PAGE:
Thursday, May 5, 2011

Regenerations: Science or Genetics?

Before we begin, I would like to agree on some basic assumptions:

1) If there is a contradiction between Classic Who canon and New Who, Classic Who is the trusted source. Over 40 years of back story should outweigh 4 years of RTD.
2) If New Who introduces a concept that was never covered in Classic Who, then it is canon.

Now my first contention is that not all Gallifreyans are Time Lords. There is ample evidence for this premise in Classic Who. However, that is a discussion for another post. I would argue, based on Classic Who, that only Time Lords are able to regenerate, not all Gallifreyans. The ability is granted to Gallifreyans who join the exclusive fraternity of Time Lords.

Position Statement: Regeneration is a scientific accomplishment of The Time Lords and not a genetic trait they are born with.

Which episode supports this theory? The episode I would quote is 'The Five Doctors'.

In 'The Five Doctors' The Master is summoned to Gallifrey. The Master has used all of his 12 regenerations (yes, Time Lords can only regenerate 12 times) and is nearing the end of his life. The Time Lords request The Master assist The Doctor against a major threat. In return the Time Lords promise The Master a fresh cycle of regenerations.

It would seem obvious that if The Time Lords can grant The Master a fresh cycle of regenerations, then the ability is likely based on science and not genetics.

What if the Time Lords just have the ability to obtain an unlimted number of cycles?
You might ask if this doesn't just imply that the batch of regenerations are easily obtainable on Gallifrey. I believe the same episode proves that is not the case.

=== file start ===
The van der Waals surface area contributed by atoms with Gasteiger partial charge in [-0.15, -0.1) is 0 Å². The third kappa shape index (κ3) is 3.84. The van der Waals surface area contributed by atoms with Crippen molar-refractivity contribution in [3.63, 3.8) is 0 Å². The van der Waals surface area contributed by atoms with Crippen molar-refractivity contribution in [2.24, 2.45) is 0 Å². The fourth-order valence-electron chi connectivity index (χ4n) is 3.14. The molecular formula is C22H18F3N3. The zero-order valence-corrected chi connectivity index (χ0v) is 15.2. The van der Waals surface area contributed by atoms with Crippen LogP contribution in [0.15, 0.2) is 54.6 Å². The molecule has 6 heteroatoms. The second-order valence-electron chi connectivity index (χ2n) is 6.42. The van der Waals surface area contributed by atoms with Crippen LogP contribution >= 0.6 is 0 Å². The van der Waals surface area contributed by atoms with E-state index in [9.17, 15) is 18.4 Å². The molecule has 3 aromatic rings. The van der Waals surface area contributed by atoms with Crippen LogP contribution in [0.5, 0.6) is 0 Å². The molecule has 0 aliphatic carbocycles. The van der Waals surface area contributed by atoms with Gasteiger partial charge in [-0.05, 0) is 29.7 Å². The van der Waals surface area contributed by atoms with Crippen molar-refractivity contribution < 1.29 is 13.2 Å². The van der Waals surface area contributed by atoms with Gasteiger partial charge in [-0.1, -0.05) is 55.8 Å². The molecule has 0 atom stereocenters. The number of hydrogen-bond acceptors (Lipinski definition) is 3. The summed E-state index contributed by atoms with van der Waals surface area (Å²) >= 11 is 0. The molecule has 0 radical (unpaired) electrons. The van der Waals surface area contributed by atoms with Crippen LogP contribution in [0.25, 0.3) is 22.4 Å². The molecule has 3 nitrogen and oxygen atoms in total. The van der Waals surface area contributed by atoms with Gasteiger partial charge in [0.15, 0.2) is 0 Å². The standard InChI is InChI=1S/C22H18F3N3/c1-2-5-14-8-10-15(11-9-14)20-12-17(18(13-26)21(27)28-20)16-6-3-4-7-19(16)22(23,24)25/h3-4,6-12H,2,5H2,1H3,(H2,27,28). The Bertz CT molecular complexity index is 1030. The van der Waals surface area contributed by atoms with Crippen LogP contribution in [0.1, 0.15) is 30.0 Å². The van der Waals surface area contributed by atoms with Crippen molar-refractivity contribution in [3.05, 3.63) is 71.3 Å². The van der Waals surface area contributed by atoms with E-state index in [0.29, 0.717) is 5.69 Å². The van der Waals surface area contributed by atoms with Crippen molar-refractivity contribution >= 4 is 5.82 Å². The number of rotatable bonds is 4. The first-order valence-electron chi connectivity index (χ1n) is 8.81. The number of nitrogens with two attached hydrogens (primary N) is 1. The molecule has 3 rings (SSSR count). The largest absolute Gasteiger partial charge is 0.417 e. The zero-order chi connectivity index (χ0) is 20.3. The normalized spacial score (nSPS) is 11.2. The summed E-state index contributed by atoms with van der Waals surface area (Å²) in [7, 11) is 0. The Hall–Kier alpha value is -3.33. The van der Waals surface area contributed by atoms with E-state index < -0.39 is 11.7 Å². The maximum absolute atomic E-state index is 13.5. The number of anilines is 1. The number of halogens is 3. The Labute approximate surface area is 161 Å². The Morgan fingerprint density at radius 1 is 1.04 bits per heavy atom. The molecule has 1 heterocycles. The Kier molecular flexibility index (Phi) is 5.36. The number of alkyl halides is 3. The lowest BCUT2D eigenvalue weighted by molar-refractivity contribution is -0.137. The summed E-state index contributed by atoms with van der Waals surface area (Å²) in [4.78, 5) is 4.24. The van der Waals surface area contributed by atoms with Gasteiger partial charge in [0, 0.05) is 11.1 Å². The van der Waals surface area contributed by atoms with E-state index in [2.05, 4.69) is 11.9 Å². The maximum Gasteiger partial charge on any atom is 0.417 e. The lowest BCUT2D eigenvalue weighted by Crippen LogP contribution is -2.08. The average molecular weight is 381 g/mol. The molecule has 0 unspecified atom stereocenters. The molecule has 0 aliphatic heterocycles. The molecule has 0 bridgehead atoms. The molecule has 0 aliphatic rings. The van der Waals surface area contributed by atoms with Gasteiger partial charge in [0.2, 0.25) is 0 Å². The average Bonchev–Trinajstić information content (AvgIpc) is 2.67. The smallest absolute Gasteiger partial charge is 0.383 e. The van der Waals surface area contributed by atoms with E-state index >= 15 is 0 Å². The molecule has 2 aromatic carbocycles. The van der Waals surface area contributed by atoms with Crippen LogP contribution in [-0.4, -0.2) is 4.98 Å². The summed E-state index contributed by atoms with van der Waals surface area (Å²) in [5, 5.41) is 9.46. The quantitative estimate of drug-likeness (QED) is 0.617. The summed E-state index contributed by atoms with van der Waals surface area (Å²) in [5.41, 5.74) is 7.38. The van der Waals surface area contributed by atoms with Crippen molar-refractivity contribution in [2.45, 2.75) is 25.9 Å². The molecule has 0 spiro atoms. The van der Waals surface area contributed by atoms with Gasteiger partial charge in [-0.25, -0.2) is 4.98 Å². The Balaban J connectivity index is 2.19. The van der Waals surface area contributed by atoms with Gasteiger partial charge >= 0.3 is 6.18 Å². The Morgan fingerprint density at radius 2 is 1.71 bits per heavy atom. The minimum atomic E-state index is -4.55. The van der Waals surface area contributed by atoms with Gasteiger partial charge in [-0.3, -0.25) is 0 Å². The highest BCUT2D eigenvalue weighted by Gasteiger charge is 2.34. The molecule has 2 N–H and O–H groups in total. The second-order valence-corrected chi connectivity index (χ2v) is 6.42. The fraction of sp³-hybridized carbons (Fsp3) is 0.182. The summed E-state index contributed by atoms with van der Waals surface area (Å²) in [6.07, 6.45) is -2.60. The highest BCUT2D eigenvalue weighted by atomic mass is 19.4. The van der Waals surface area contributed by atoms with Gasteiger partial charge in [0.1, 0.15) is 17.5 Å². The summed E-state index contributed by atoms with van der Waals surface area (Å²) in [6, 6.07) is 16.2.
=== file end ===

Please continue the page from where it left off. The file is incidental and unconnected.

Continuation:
The premise of 'The Five Doctors' is that President Borusa is attempting to obtain immortality. Obviously, if a Time Lord can just take extra cycles of regenerations at will they would approach near immortality. If anyone could obtain them it would be the President of the Time Lords.

So we can probably conclude that the cycles are difficult to obtain. Perhaps obtaining the new cycle took approval of the entire senate of Time Lords. Or perhaps there is a limit to how many cycles a Time Lord can take before they cease to function.

*  Regenerations are granted to Time Lords through science. *  The cycle of regenerations are difficult enough to obtain that they are beyond the casual reach of even the President of Gallifrey.
*  There must be a limit to the number of cycles a Time Lord can consume or Borusa would not have needed to go through so much trouble to obtain immortality.

Fanon: Regeneration Trivia
Before New Who was back on television it was generally agreed upon by fans that Gallifreyans are not born with two hearts. It was argued that they were born with a single heart and upon their first regeneration they obtain the second heart.

The thought was that regenerations might be triggered by nanites which then adjust the Time Lords physiology to an optimal configuration (not one which they were born with). Again, this was fan speculation but it was pretty mainstream for decades.

I must admit I'm fond of this theory although there is nothing concrete to support it (other than the fact it was never mentioned that the first Doctor had two hearts).